The Balrogs were first encountered by the Elves during the Dagor-nuin-Giliath ("Battle under the Stars") in the First Age. After the victory of the Noldorin Elves over Morgoth's forces, the Elf Lord Fëanor pressed on towards Angband, but the Balrogs came up against him. He was surrounded and fought long against them before being mortally wounded by Gothmog, Lord of the Balrogs (the only Balrog known by name). Though Fëanor's sons fought off the demons of fire, Fëanor died of his wounds soon after.
After the last battle of the First Age, some Balrogs escaped the Valar's wrath and hid deep underground, in inaccessible places at the roots of the earth. Only one Balrog appears after the chaining of Melkor. If Sauron had any in his service during the Second Age or during the War of the Ring, they were never revealed. In the Third Age the Dwarves of Khazad-dûm unwittingly released the Balrog, afterwards known as Durin's Bane, while mining for mithril and were driven out of Moria by the creature. Appearing in The Fellowship of the Ring, it is the only Balrog described by Tolkien after the War of Wrath and was the Balrog that Gandalf battled on the Bridge of Khazad-dûm.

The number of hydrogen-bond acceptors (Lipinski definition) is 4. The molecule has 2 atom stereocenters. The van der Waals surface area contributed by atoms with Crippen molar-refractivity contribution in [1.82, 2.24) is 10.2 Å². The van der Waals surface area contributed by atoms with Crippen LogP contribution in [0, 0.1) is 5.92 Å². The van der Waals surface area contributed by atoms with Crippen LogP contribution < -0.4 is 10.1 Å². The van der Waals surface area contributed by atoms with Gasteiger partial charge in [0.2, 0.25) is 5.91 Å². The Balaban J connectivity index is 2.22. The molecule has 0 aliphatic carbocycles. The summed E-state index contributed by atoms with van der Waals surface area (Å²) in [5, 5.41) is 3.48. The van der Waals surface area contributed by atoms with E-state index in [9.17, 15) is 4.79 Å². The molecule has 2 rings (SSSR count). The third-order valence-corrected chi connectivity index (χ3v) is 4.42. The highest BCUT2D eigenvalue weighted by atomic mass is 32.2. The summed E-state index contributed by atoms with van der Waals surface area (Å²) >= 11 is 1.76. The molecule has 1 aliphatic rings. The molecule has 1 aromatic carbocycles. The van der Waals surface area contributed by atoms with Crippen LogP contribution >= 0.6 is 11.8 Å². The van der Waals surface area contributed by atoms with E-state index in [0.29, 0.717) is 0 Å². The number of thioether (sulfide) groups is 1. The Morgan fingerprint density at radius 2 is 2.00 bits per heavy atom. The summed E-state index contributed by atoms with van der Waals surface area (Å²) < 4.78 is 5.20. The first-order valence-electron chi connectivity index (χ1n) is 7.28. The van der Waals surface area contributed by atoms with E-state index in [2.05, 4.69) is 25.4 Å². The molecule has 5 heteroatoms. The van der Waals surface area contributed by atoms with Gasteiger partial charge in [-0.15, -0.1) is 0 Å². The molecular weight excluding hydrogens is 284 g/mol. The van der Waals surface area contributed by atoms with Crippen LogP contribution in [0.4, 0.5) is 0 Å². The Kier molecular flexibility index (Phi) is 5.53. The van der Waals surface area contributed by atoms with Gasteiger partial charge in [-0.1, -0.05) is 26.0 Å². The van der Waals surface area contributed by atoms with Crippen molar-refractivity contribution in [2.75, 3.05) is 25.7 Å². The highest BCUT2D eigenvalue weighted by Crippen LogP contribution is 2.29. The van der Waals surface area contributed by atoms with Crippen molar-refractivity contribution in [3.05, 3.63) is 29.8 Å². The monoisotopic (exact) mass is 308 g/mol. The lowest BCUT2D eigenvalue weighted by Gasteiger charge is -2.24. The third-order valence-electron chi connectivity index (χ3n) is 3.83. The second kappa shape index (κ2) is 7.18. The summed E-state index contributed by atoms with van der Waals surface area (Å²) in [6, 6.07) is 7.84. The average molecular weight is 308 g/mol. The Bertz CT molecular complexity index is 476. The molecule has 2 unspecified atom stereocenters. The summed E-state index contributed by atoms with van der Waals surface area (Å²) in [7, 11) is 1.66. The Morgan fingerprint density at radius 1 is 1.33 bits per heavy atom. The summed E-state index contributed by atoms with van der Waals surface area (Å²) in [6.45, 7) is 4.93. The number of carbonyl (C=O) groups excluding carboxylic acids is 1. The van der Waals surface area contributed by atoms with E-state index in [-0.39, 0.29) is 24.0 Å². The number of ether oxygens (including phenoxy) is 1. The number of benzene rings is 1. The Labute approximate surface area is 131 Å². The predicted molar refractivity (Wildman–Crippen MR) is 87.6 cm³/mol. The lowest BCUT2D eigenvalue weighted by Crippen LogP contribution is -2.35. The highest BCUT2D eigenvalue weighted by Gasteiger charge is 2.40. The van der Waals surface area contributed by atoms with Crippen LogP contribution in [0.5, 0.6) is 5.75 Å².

Other versions of the Legendarium
In one of Tolkien's early Middle-earth writings, The Lay of the Children of Húrin, "Lungorthin, Lord of Balrogs" is mentioned. It is not, however, certain if it was another name for Gothmog, or if it simply meant "a Balrog lord". According to Christopher Tolkien, the latter is more probable, as the name Gothmog was mentioned in the earliest Middle-earth writings, as well as the final version of Tolkien's mythology.